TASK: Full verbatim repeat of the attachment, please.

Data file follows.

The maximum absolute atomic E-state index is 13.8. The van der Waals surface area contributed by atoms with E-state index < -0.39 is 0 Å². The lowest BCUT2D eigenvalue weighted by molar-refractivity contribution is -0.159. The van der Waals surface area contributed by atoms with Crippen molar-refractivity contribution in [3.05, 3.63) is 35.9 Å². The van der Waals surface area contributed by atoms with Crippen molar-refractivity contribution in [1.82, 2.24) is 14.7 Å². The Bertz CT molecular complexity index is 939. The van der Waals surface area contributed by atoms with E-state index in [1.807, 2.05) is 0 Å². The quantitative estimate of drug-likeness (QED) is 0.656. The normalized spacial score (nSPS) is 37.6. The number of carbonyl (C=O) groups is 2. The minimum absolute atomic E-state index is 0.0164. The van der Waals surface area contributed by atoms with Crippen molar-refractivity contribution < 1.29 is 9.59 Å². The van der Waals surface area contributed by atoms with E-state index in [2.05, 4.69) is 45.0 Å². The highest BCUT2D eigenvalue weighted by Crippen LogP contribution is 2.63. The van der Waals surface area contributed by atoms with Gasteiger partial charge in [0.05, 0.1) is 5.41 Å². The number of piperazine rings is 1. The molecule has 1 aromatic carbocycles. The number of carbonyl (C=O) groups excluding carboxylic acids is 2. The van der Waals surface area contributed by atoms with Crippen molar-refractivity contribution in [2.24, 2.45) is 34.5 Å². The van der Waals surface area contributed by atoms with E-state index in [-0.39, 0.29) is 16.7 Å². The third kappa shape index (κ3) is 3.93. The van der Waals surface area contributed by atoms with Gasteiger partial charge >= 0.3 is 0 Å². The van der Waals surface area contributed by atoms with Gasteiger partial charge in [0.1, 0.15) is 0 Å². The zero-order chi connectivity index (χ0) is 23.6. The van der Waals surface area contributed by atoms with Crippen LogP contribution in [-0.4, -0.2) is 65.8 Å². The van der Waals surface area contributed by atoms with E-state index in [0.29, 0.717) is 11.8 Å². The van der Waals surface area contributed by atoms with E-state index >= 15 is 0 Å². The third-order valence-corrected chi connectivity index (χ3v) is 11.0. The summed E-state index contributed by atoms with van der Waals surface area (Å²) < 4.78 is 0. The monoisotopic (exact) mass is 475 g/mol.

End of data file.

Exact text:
The maximum absolute atomic E-state index is 13.8. The van der Waals surface area contributed by atoms with E-state index < -0.39 is 0 Å². The lowest BCUT2D eigenvalue weighted by molar-refractivity contribution is -0.159. The van der Waals surface area contributed by atoms with Crippen molar-refractivity contribution in [3.05, 3.63) is 35.9 Å². The van der Waals surface area contributed by atoms with Crippen molar-refractivity contribution in [1.82, 2.24) is 14.7 Å². The Bertz CT molecular complexity index is 939. The van der Waals surface area contributed by atoms with E-state index in [1.807, 2.05) is 0 Å². The quantitative estimate of drug-likeness (QED) is 0.656. The normalized spacial score (nSPS) is 37.6. The number of carbonyl (C=O) groups is 2. The minimum absolute atomic E-state index is 0.0164. The van der Waals surface area contributed by atoms with Crippen molar-refractivity contribution < 1.29 is 9.59 Å². The van der Waals surface area contributed by atoms with E-state index in [2.05, 4.69) is 45.0 Å². The highest BCUT2D eigenvalue weighted by Crippen LogP contribution is 2.63. The van der Waals surface area contributed by atoms with Gasteiger partial charge in [0.05, 0.1) is 5.41 Å². The number of piperazine rings is 1. The molecule has 1 aromatic carbocycles. The number of carbonyl (C=O) groups excluding carboxylic acids is 2. The van der Waals surface area contributed by atoms with Crippen molar-refractivity contribution in [2.24, 2.45) is 34.5 Å². The van der Waals surface area contributed by atoms with E-state index in [-0.39, 0.29) is 16.7 Å². The third kappa shape index (κ3) is 3.93. The van der Waals surface area contributed by atoms with Gasteiger partial charge >= 0.3 is 0 Å². The van der Waals surface area contributed by atoms with Gasteiger partial charge in [0.1, 0.15) is 0 Å². The zero-order chi connectivity index (χ0) is 23.6. The van der Waals surface area contributed by atoms with Crippen LogP contribution in [-0.4, -0.2) is 65.8 Å². The van der Waals surface area contributed by atoms with E-state index in [0.29, 0.717) is 11.8 Å². The van der Waals surface area contributed by atoms with E-state index >= 15 is 0 Å². The third-order valence-corrected chi connectivity index (χ3v) is 11.0. The summed E-state index contributed by atoms with van der Waals surface area (Å²) < 4.78 is 0. The monoisotopic (exact) mass is 475 g/mol.